American Antiquarian Society (Worcester, MA 01609-1634)
James David Moran (Project Director: February 2019 to present)
David P. Nord (Co Project Director: October 2019 to present)
The News Media and the Making of America, 1730-1800

A one-week summer institute for 25 middle and high school educators on the news media in the revolutionary era.

The News Media and the Making of America, 1730–1800 is a one-week Summer Institute for 25 school teachers teaching grades 5–12 offered by the American Antiquarian Society (AAS) in the summer of 2020. This Institute is both a colloquium and a hands-on workshop that will explore how news media—in all its various forms—was connected to civic engagement and how media fit into the public and private lives of the American people. The academic fields that inform the Institute include early American history as well as the history of journalism, readers and reading. The colonial period and the era of the American Revolution are part of every K-12 curriculum, and this Institute will provide participants with a unique and relevant way to approach that material. With many states increasing their emphasis on civics and media literacy, studying the founding of the country through the lens of news media will help teachers help their students to see their own media lives in historical perspective.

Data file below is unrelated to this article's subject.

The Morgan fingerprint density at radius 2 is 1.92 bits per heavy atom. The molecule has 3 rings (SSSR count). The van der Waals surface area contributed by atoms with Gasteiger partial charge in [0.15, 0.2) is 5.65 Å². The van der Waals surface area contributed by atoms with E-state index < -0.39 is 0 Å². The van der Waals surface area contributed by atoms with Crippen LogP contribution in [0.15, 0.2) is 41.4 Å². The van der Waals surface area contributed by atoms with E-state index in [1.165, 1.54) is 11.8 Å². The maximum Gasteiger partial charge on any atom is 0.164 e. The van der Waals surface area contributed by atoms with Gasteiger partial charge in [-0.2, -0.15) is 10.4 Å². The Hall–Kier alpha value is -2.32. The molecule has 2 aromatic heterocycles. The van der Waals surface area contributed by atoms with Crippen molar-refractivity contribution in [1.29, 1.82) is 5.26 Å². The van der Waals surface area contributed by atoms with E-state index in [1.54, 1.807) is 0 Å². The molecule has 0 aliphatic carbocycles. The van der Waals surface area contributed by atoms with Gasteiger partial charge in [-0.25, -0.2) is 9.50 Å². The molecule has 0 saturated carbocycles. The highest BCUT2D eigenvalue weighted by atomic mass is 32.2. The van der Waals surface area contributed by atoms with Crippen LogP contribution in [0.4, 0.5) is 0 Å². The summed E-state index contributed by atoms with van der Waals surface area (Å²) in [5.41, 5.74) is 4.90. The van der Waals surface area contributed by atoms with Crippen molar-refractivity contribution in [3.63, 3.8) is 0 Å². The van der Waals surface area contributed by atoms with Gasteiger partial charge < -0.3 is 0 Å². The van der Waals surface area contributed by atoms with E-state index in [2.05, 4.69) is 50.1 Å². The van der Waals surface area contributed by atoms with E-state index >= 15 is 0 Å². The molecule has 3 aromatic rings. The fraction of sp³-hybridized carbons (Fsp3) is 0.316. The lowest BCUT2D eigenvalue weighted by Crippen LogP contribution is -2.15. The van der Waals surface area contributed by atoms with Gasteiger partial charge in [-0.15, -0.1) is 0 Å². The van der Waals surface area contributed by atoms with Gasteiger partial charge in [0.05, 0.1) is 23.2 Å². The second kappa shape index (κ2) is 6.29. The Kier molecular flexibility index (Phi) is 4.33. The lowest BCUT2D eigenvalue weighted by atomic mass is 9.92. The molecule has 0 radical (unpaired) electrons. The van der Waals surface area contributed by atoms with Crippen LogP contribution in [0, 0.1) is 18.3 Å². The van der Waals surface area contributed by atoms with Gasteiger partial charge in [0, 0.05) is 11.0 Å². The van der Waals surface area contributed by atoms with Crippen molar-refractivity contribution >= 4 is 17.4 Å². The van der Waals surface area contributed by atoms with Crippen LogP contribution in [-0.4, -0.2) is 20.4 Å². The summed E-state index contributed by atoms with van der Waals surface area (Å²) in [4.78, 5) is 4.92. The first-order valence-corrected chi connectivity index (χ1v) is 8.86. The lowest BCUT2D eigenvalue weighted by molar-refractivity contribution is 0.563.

[Grant products]

Project fields:
U.S. History

Program:
Institutes for K-12 Educators

Division:
Education Programs

Totals:
$101,924 (approved)
$101,412 (awarded)

Grant period:
10/1/2019 – 12/31/2021


ES-267135-19

New York Public Library (New York, NY 10016-0133)
Brian Jones (Project Director: February 2019 to present)
Ansley T. Erickson (Co Project Director: August 2019 to present)
Harlem’s Education Movements: Changing the Civil Rights Narrative

A two-week summer institute for 25 middle and high school educators on efforts to secure equitable education in twentieth-century Harlem.

The Schomburg Center for Research in Black Culture of the New York Public Library, in partnership with Teachers College, Columbia University, requests support for a new two-week summer institute titled, “Harlem’s Education Movements: Changing the Civil Rights Narrative.” Through scholarly presentations, dialogue with movement veterans, place-based pedagogy, and guided exploration of the Schomburg Center’s unique archival collections, this two-week institute will provide twenty-five teachers of grades 6-12 with an opportunity to learn about the history of Black people’s efforts to secure access to and equity in schools and other educational institutions in Harlem from the 1930s through the 1970s.